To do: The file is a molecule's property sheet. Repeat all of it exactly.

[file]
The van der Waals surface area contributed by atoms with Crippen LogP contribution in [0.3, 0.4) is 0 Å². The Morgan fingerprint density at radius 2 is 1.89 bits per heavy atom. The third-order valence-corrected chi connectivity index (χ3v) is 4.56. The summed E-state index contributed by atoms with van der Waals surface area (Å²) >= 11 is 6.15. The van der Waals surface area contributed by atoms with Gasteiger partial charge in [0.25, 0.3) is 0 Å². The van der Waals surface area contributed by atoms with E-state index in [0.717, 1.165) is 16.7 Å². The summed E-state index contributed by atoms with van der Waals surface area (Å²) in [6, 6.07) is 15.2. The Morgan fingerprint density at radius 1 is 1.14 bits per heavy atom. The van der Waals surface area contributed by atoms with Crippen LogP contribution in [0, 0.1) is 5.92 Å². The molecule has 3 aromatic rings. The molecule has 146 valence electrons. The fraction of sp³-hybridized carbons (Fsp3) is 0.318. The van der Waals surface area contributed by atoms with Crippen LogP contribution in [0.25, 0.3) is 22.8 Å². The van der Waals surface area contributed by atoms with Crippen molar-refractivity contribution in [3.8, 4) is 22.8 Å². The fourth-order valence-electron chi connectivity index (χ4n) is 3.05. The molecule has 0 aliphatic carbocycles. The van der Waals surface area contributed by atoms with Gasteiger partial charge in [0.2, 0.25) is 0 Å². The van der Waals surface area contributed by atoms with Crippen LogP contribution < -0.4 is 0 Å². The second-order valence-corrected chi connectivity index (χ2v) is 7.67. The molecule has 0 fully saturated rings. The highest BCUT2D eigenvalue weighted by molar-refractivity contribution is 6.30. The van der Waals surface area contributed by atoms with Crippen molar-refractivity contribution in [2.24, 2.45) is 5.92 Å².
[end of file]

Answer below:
The van der Waals surface area contributed by atoms with Crippen LogP contribution in [0.3, 0.4) is 0 Å². The Morgan fingerprint density at radius 2 is 1.89 bits per heavy atom. The third-order valence-corrected chi connectivity index (χ3v) is 4.56. The summed E-state index contributed by atoms with van der Waals surface area (Å²) >= 11 is 6.15. The van der Waals surface area contributed by atoms with Gasteiger partial charge in [0.25, 0.3) is 0 Å². The van der Waals surface area contributed by atoms with E-state index in [0.717, 1.165) is 16.7 Å². The summed E-state index contributed by atoms with van der Waals surface area (Å²) in [6, 6.07) is 15.2. The Morgan fingerprint density at radius 1 is 1.14 bits per heavy atom. The van der Waals surface area contributed by atoms with Crippen LogP contribution in [0, 0.1) is 5.92 Å². The molecule has 3 aromatic rings. The molecule has 146 valence electrons. The fraction of sp³-hybridized carbons (Fsp3) is 0.318. The van der Waals surface area contributed by atoms with Crippen LogP contribution in [0.25, 0.3) is 22.8 Å². The van der Waals surface area contributed by atoms with Crippen molar-refractivity contribution in [3.8, 4) is 22.8 Å². The fourth-order valence-electron chi connectivity index (χ4n) is 3.05. The molecule has 0 aliphatic carbocycles. The van der Waals surface area contributed by atoms with Gasteiger partial charge in [0.2, 0.25) is 0 Å². The van der Waals surface area contributed by atoms with Crippen LogP contribution < -0.4 is 0 Å². The second-order valence-corrected chi connectivity index (χ2v) is 7.67. The molecule has 0 fully saturated rings. The highest BCUT2D eigenvalue weighted by molar-refractivity contribution is 6.30. The van der Waals surface area contributed by atoms with Crippen molar-refractivity contribution in [2.24, 2.45) is 5.92 Å².